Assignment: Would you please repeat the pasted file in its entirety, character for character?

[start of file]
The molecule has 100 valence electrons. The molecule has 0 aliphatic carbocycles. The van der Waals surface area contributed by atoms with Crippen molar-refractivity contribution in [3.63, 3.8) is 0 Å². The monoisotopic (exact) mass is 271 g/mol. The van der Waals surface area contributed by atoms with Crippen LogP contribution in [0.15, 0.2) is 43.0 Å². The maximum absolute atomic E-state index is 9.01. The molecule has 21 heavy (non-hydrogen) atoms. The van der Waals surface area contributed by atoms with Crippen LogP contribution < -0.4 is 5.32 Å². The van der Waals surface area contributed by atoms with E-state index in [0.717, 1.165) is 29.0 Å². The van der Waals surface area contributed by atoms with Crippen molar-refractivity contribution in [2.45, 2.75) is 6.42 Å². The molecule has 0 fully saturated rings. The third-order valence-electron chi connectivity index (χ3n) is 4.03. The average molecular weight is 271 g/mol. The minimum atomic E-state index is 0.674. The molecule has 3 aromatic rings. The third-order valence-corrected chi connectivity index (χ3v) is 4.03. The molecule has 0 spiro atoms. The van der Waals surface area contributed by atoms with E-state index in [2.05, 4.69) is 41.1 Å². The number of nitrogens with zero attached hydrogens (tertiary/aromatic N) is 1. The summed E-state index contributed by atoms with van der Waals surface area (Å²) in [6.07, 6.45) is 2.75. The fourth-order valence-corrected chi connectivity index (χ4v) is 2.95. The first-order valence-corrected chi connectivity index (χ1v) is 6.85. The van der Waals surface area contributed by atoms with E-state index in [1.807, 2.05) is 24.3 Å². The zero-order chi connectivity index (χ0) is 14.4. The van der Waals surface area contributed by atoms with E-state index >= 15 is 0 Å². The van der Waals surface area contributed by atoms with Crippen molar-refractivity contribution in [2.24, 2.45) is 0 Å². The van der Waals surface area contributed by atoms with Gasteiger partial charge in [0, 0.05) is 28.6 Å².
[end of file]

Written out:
The molecule has 100 valence electrons. The molecule has 0 aliphatic carbocycles. The van der Waals surface area contributed by atoms with Crippen molar-refractivity contribution in [3.63, 3.8) is 0 Å². The monoisotopic (exact) mass is 271 g/mol. The van der Waals surface area contributed by atoms with Crippen LogP contribution in [0.15, 0.2) is 43.0 Å². The maximum absolute atomic E-state index is 9.01. The molecule has 21 heavy (non-hydrogen) atoms. The van der Waals surface area contributed by atoms with Crippen LogP contribution < -0.4 is 5.32 Å². The van der Waals surface area contributed by atoms with E-state index in [0.717, 1.165) is 29.0 Å². The van der Waals surface area contributed by atoms with Crippen molar-refractivity contribution in [2.45, 2.75) is 6.42 Å². The molecule has 0 fully saturated rings. The third-order valence-electron chi connectivity index (χ3n) is 4.03. The average molecular weight is 271 g/mol. The minimum atomic E-state index is 0.674. The molecule has 3 aromatic rings. The third-order valence-corrected chi connectivity index (χ3v) is 4.03. The molecule has 0 spiro atoms. The van der Waals surface area contributed by atoms with E-state index in [2.05, 4.69) is 41.1 Å². The number of nitrogens with zero attached hydrogens (tertiary/aromatic N) is 1. The summed E-state index contributed by atoms with van der Waals surface area (Å²) in [6.07, 6.45) is 2.75. The fourth-order valence-corrected chi connectivity index (χ4v) is 2.95. The first-order valence-corrected chi connectivity index (χ1v) is 6.85. The van der Waals surface area contributed by atoms with E-state index in [1.807, 2.05) is 24.3 Å². The zero-order chi connectivity index (χ0) is 14.4. The van der Waals surface area contributed by atoms with E-state index >= 15 is 0 Å². The van der Waals surface area contributed by atoms with Crippen molar-refractivity contribution in [2.24, 2.45) is 0 Å². The van der Waals surface area contributed by atoms with Gasteiger partial charge in [0, 0.05) is 28.6 Å².